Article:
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I am wondering why my C program does not print any information. I am 100% new to programming, and have been able to learn a few things in Ruby and Python these past few weeks, but I am getting nowhere with the C stuff. Here is the total baseline, simple program that everyone learns first:

#include <stdio.h>

int main()

    {
        printf("Hello World\n");
        return 0;
    }

So I've got that written, and I save as hello.c. Now I cd to the directory where it is, and then I try

gcc hello.c

and nothing happens - no errors, just nothing. If I write instead

gcc hello.c -o hello

a new executable file is written to my directory, and when I open it, it looks like the normal command line, and has "Hello World" written there, as I expected in my terminal the first time.

I also tried make hello.c an executable itself, but when I do that I get

syntax error near unexpected token `('
`int main()'
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Thanks - yes, very new at this, and thank you all for your clear and simple feedback. Got it now! –  user1451632 Jun 12 '12 at 15:49

7 Answers 7

up vote 8 down vote accepted

When you type

gcc hello.c

and nothing happens, that is to be expected. Or more precisely, GCC will compile an executable with the default name, which for me is a.out. If I were then to type ./a.out on the command line, I see the output.

I think there may be a slightly bigger conceptual issue here though from your Ruby/Python background. Ruby and Python are (usually) interpreted languages, which means that when you create a script file, you can mark it as executable and through some magic the OS will start up a program that reads the files and executes them for you. C, however, is compiled. So when you run GCC, that takes your source file and turns it into an executable, with either the default or specified name. At this point, one would not expect to see any output unless there is a problem with the compilation process. Then you can run ./hello, which is an executable, and see your output.

That also explains why you can't mark hello.c as executable and run it. It needs to be compiled into an executable first. It looks like the system is pretending it's a shell script, which is isn't, and giving you a syntax error.

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gcc hello.c -o hello specifies that you want to create an executable named hello.exe.

You must compile all C files and then run the executable to actually run the program. You cannot actually run the .c files. When you don't specify an exe, it just compiles. The fact that you have no errors is a good thing, because it means that your code is correct! :)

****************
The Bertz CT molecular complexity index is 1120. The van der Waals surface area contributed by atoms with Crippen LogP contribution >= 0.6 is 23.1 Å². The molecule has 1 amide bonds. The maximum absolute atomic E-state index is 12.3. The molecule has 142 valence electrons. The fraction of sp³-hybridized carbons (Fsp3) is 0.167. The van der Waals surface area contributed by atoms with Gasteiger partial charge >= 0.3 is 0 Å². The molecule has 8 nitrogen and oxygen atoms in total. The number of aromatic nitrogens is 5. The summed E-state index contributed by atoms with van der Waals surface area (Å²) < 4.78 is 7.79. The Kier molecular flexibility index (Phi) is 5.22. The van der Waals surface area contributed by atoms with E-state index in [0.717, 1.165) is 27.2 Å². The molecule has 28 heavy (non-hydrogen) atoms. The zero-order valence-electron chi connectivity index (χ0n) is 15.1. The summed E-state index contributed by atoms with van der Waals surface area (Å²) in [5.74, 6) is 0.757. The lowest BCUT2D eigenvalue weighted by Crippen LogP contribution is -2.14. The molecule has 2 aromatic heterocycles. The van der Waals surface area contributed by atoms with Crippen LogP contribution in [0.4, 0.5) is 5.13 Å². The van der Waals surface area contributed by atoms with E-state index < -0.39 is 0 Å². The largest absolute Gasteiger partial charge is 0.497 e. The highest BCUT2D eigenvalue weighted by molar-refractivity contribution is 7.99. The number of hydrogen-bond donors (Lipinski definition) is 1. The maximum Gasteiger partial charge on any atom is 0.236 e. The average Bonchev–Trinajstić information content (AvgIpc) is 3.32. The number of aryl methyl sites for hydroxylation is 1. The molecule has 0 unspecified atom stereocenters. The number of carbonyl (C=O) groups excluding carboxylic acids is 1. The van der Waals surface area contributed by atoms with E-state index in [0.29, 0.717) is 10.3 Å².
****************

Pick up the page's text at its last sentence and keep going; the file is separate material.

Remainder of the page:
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The first time, your executable was named "a.out" (or "a.exe" on Windows), which is the historic default name given to an executable by gcc.

You should spend some time figuring out the difference between source and executable, and between opening and executing, too...

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gcc hello.c will generate a file named a.out
gcc hello.c -o hello will generate a file named hello

These are executable files, and you need to execute/run these to get the output.

Run these as

./a.out or ./hello

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Welcome to programming, and Stack Overflow!

gcc hello.c

compiles the file and generates an executable file 'a.out', but does not execute it. That is why nothing more happened on your command line.
To start execution, you would have to type:

./a.out

just as you did for 'hello' if i understand correctly.
You will have to learn the difference between compilation, linking and execution if you want to program in C, find yourself a good beginner's book or tutorial, it's worth it!
Cheers!

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You got the

syntax error near unexpected token `('
`int main()'

error when you set the protections on your hello.c source file and tried to run it.

Using gcc transforms your .c source file into a binary program you can run.

gcc -o hello hello.c

The order I've used is not critical. I am just used to compiling this way. You compiled this way

gcc hello.c -o hello

which is fine.

The successful compilation and link created an output file called hello, which is what you would run

./hello
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Have you tried including #include<conio.h> and include getch() before return 0; to display the terminal window.

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